CJI Implementation Tools

On July 27, 2016, the Conference of Chief Justices (CCJ) and the Conference of State Court Administrators (COSCA) approved a Resolution endorsing the Recommendations of the CCJ Civil Justice Improvements (CJI) Committee and encouraging their members to consider the Recommendations to improve the delivery of civil justice in their own states. Under the direction of the CJI Steering Committee, the NCSC and IAALS developed an Implementation Plan to provide education, technical assistance, and practical tools to help state and local courts implement the Recommendations. To request information about the Recommendations or additional resources on civil justice reform efforts use the Contact Us form. To request a CJI expert for an education program or to request technical assistance, please complete and email the Request Technical Assistance Form to Blake Kavanagh at bkavanagh@ncsc.org.

The tools below provide a variety of assistance to jurisdictions interested in civil justice reform. Click the plus sign (+) next to each tool title to access the tool and to learn more about it.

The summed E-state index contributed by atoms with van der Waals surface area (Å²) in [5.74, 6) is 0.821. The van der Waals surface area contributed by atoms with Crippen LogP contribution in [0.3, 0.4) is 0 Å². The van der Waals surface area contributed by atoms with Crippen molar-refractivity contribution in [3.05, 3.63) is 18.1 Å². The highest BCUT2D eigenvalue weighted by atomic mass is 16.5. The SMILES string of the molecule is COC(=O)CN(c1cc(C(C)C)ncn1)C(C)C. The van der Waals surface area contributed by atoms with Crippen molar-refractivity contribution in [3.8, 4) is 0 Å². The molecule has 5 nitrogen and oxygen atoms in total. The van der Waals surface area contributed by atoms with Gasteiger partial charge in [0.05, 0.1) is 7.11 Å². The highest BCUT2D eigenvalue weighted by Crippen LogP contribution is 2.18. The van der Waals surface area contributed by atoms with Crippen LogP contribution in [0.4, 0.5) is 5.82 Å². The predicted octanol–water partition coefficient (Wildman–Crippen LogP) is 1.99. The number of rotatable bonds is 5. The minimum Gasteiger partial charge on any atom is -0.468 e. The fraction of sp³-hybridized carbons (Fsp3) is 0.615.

Case Management VizTool

Interested in visualizing team-based case management concepts, the potential for automation in case management, and associated business rules and processes? The Case Management Visualization Tool (VizTool) captures these concepts in an interactive process map and also allows users to create and tailor maps unique to their own jurisdiction. Access the VizTool here.

DIY Assessment Guide

Learn how to do your own civil landscape with this tool: Assessing the Landscape of Civil Litigation: A Do-It-Yourself Guide for State Courts.

Automated Civil Case Triage and Caseflow Management Requirements

These Case Management System (CMS) requirements incorporate triage and pathway caseflow concepts. Access the requirements here.

A Guide to Building Civil Case Management Teams

The CCMT Guide describes how administrative and skilled court staff can be trained and empowered to undertake case management responsibilities, freeing judicial officers to focus on tasks that require their unique judicial expertise.